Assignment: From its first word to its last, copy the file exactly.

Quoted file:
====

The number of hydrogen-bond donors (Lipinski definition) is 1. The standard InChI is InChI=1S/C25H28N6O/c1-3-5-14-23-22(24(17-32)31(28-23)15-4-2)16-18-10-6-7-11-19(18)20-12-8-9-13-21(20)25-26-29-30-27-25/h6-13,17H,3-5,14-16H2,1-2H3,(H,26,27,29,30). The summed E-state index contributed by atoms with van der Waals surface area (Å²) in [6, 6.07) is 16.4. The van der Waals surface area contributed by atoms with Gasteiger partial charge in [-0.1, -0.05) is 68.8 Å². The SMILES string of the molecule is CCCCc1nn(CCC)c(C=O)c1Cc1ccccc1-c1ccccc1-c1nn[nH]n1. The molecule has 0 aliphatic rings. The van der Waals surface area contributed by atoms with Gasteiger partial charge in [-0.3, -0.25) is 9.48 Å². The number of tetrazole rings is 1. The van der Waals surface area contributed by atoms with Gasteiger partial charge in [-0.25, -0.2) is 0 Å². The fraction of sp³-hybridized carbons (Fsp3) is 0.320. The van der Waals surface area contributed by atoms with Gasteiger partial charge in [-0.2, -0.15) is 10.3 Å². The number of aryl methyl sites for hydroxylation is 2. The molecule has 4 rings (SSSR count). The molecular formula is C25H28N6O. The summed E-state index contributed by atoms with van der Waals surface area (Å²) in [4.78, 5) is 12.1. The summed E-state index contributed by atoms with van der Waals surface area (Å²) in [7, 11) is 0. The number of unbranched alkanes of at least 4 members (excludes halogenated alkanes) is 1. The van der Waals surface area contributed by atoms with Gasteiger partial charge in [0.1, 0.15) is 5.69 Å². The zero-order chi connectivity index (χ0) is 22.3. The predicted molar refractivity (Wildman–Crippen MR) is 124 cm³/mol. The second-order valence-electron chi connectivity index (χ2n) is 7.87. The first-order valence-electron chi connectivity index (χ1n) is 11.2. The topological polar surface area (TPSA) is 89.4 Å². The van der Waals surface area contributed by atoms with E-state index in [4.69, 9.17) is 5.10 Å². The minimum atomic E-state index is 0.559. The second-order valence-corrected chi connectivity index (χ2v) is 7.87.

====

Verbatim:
The number of hydrogen-bond donors (Lipinski definition) is 1. The standard InChI is InChI=1S/C25H28N6O/c1-3-5-14-23-22(24(17-32)31(28-23)15-4-2)16-18-10-6-7-11-19(18)20-12-8-9-13-21(20)25-26-29-30-27-25/h6-13,17H,3-5,14-16H2,1-2H3,(H,26,27,29,30). The summed E-state index contributed by atoms with van der Waals surface area (Å²) in [6, 6.07) is 16.4. The van der Waals surface area contributed by atoms with Gasteiger partial charge in [-0.1, -0.05) is 68.8 Å². The SMILES string of the molecule is CCCCc1nn(CCC)c(C=O)c1Cc1ccccc1-c1ccccc1-c1nn[nH]n1. The molecule has 0 aliphatic rings. The van der Waals surface area contributed by atoms with Gasteiger partial charge in [-0.3, -0.25) is 9.48 Å². The number of tetrazole rings is 1. The van der Waals surface area contributed by atoms with Gasteiger partial charge in [-0.25, -0.2) is 0 Å². The fraction of sp³-hybridized carbons (Fsp3) is 0.320. The van der Waals surface area contributed by atoms with Gasteiger partial charge in [-0.2, -0.15) is 10.3 Å². The number of aryl methyl sites for hydroxylation is 2. The molecule has 4 rings (SSSR count). The molecular formula is C25H28N6O. The summed E-state index contributed by atoms with van der Waals surface area (Å²) in [4.78, 5) is 12.1. The summed E-state index contributed by atoms with van der Waals surface area (Å²) in [7, 11) is 0. The number of unbranched alkanes of at least 4 members (excludes halogenated alkanes) is 1. The van der Waals surface area contributed by atoms with Gasteiger partial charge in [0.1, 0.15) is 5.69 Å². The zero-order chi connectivity index (χ0) is 22.3. The predicted molar refractivity (Wildman–Crippen MR) is 124 cm³/mol. The second-order valence-electron chi connectivity index (χ2n) is 7.87. The first-order valence-electron chi connectivity index (χ1n) is 11.2. The topological polar surface area (TPSA) is 89.4 Å². The van der Waals surface area contributed by atoms with E-state index in [4.69, 9.17) is 5.10 Å². The minimum atomic E-state index is 0.559. The second-order valence-corrected chi connectivity index (χ2v) is 7.87.